Languages are necessary for communication with the world

BVH should offer a variety of language classes

Maddie Almodovar

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January 27, 2023
Diversity+in+language+classes+allow+students+to+learn+new+languages.+As+a+result%2C++students+are+more+open+to+social+opportunities%2C+such+as+conversation+internationally.

Jaylen Gladney

Diversity in language classes allow students to learn new languages. As a result, students are more open to social opportunities, such as conversation internationally.

A world without language is impossible to imagine. A world without any form of communication is even more unfathomable to think about. For students at Bonita Vista High (BVH), the main form of communication between students is conversation.

Conversation is done through speaking a language. At BVH, four language courses are offered: Spanish, French, Italian and Tagalog, with Spanish, Italian and French having the highest level of International Baccalaureate classes. 

However, if BVH offered more language classes, then students’ ability to communicate would expand. This is because when students have knowledge about other languages, it enables them to be fluent enough to understand the conversation and allows for students to respond appropriately. According to Lead with Languages, an organization focused on making language proficiency a national priority, being exposed to different languages in middle and high school increases confidence, improves prospects of college admissions and fosters brain activity. 

First, BVH should consider the addition of Mandarin classes. Although located in the United States, according to Statista, Mandarin is the most spoken language globally as there are nearly 1.1 billion Mandarin speakers and may continue to increase.

If Mandarin is taught at BVH, students would experience a number of benefits of having that choice, such as career opportunities in translation and facilitated travel in the Middle Kingdom. Furthermore, education in Mandarin boosts brain function, according to the Chinese Language Institute. Learning Mandarin is one example of how students can interact with people outside of the United States.

Aside from including Mandarin in BVH’s selection of language classes, the administration should consider adding American Sign Language (ASL). Although Southwestern College offers ASL, it would be more convenient if ASL was offered on BVH campus. For instance, classes at Southwestern College may cause conflicts in schedules for students who are interested in taking ASL, resulting in students not being able to take the language at all.

ASL, a form of non-verbal communication, is one of those languages that forges a bridge between those who are hard of hearing and those who are not hearing. According to a study from the Hear It organization, a website with information on hearing and hearing loss, one-in-five teenagers are hard of hearing or deaf. BVH offering ASL classes would contribute to the communication between a significant portion of the world.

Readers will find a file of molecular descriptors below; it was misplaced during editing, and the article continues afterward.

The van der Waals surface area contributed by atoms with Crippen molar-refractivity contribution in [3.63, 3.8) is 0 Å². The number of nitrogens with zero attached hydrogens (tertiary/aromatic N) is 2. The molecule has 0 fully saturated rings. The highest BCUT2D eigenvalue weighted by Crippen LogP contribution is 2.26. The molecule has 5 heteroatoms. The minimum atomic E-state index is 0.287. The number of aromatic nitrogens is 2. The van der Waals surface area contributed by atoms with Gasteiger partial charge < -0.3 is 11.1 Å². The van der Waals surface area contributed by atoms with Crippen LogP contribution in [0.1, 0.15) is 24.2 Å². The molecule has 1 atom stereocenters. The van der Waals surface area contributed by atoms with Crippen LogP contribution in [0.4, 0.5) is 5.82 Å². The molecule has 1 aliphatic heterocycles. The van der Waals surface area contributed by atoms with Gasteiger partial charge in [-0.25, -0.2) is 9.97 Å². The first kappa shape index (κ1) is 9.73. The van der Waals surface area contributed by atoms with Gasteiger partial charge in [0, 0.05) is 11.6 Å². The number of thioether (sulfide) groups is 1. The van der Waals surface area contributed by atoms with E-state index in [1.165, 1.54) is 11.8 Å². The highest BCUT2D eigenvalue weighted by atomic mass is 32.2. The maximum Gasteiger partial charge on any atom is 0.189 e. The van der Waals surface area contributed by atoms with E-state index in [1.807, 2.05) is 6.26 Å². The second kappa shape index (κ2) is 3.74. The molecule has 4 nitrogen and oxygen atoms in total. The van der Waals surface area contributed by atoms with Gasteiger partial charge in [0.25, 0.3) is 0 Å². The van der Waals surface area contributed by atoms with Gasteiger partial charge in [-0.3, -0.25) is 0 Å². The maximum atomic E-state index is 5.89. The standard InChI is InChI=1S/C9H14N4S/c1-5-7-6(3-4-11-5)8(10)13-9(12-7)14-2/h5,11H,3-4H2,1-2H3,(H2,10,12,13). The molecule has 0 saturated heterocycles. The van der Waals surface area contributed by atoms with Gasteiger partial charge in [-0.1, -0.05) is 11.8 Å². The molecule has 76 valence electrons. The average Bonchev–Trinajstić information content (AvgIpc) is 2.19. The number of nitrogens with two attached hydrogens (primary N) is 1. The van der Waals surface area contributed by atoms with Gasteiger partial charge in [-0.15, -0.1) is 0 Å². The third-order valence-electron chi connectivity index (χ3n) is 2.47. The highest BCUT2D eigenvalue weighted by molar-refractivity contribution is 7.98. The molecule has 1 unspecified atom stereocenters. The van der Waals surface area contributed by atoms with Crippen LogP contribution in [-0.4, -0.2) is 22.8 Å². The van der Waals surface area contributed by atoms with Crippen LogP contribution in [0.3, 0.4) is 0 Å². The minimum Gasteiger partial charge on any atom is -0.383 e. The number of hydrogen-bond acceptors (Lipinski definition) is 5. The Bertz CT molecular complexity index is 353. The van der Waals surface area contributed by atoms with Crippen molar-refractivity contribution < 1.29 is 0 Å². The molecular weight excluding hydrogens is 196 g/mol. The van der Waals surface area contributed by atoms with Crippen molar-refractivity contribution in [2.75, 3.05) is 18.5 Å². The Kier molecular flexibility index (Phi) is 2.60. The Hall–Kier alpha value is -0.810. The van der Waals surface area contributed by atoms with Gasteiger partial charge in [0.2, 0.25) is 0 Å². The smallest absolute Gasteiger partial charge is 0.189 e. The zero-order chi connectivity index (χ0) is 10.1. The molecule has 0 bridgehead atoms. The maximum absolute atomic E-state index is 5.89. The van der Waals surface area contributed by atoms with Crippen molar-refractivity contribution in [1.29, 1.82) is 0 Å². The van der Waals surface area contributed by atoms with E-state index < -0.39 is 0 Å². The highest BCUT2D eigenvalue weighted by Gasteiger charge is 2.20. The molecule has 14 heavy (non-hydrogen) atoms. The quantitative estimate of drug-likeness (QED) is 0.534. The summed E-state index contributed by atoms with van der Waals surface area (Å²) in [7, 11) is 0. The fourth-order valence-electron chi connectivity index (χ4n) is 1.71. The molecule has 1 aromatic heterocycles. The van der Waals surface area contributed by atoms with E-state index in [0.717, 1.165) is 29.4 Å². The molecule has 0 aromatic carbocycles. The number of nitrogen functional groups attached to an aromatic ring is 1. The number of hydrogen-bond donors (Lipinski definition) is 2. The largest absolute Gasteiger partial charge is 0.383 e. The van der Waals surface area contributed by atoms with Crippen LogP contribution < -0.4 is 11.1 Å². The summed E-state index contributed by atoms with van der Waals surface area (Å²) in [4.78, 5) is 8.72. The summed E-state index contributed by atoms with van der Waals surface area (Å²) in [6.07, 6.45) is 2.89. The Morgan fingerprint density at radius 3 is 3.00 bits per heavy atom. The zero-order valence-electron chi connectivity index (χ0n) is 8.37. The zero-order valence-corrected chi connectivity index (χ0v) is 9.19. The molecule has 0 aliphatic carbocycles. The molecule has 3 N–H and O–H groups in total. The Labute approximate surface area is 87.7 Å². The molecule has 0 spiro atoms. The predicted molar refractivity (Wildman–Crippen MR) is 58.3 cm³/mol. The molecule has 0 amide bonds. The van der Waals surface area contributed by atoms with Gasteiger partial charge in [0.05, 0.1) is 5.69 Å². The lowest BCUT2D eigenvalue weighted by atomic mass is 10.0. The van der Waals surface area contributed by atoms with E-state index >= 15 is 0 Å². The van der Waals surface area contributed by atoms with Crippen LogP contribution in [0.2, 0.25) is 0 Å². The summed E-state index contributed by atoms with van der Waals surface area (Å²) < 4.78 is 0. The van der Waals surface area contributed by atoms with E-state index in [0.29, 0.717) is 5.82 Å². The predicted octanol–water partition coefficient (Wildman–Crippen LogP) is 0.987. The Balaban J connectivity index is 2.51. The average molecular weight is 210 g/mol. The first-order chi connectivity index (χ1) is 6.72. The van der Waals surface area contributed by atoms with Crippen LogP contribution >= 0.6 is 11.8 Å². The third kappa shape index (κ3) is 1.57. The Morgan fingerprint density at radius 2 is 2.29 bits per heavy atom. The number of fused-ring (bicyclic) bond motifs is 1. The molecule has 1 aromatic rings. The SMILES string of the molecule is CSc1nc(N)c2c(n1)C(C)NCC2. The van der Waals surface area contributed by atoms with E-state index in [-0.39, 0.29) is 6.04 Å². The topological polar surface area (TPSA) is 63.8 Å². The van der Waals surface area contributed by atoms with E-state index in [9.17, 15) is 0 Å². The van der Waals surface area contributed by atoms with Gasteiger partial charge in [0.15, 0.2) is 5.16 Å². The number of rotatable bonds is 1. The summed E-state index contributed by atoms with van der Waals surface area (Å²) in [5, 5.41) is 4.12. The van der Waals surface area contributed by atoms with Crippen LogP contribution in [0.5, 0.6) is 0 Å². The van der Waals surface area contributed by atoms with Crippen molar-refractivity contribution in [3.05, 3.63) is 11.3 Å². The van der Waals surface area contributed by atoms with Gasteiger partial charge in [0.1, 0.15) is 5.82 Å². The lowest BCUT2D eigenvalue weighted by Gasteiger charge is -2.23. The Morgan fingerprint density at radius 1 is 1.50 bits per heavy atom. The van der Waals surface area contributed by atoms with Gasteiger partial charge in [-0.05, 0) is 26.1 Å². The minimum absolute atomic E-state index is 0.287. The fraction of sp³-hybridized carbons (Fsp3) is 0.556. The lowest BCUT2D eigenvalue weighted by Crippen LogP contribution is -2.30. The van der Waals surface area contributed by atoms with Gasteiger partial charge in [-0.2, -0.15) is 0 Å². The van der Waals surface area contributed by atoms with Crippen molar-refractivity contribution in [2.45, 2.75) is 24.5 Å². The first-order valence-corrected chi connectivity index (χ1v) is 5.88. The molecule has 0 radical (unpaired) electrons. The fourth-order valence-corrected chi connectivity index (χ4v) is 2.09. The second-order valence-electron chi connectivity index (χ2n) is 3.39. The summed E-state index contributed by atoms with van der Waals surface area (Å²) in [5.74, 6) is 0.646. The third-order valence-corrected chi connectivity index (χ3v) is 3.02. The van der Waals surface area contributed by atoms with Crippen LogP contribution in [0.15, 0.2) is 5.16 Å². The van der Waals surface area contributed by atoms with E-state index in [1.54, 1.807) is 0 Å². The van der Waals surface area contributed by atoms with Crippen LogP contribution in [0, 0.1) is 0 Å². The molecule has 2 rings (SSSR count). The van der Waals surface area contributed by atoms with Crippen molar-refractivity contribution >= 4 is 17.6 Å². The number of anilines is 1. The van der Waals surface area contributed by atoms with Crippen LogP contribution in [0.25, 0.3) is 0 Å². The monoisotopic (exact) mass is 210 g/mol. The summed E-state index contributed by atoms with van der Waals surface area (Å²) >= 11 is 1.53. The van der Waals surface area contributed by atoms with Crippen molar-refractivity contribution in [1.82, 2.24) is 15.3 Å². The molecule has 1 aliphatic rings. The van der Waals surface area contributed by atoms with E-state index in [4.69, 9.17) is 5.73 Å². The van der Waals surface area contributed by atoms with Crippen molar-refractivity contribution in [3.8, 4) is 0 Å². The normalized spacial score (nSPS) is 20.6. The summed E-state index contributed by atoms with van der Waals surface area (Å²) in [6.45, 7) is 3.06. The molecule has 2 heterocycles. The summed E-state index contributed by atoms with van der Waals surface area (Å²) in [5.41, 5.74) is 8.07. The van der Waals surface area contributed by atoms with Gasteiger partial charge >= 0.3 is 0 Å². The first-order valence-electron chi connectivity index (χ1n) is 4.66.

In addition to teaching well-connected languages, BVH should consider adding Korean and Japanese to the curriculum due to the popular rise of Korean and Japanese culture—Korean dramas, Korean pop music, anime and manga. Not only do language classes educate students about the following languages, but they also give students the opportunity to expose themselves to the corresponding practices and cultures.

According to the University of North Georgia, “The study of foreign languages teaches and encourages respect for other peoples: it fosters an understanding of the interrelation of language and human nature” and “Foreign languages expand one’s view of the world, liberalize one’s experiences, and make one more flexible and tolerant.” Through a knowledge of foreign languages, students are able to connect, understand and communicate with the world without ever needing to leave the classroom. 

Furthermore, when students have the option to choose from a variety of language classes, this could lead to the encouragement of diversity in the languages spoken at BVH. If there are students who are interested in Japanese and much less Spanish, students have the autonomy to choose, rather than being forced into a language and culture they do not find interesting. It is important to provide additional language courses for BVH students to choose from, if the aforementioned languages are not considered. 

However, in order to provide these classes, BVH would have to find teachers willing to teach them. Finding credible and available teachers may prove difficult. On the other hand, other high schools in the Bay Area provide the discussed language classes for the same reach, according to Shu Ren International School. If other schools can provide language outreach, then BVH should be able to do the same. 

In order to propel students further in their high school education, the implementation of other language classes proves to be beneficial for a better understanding of the world around them. Schools like BVH can start with implementing Mandarin and ASL language classes then can expand to less spoken languages such as Greek or Romanian to keep communication alive.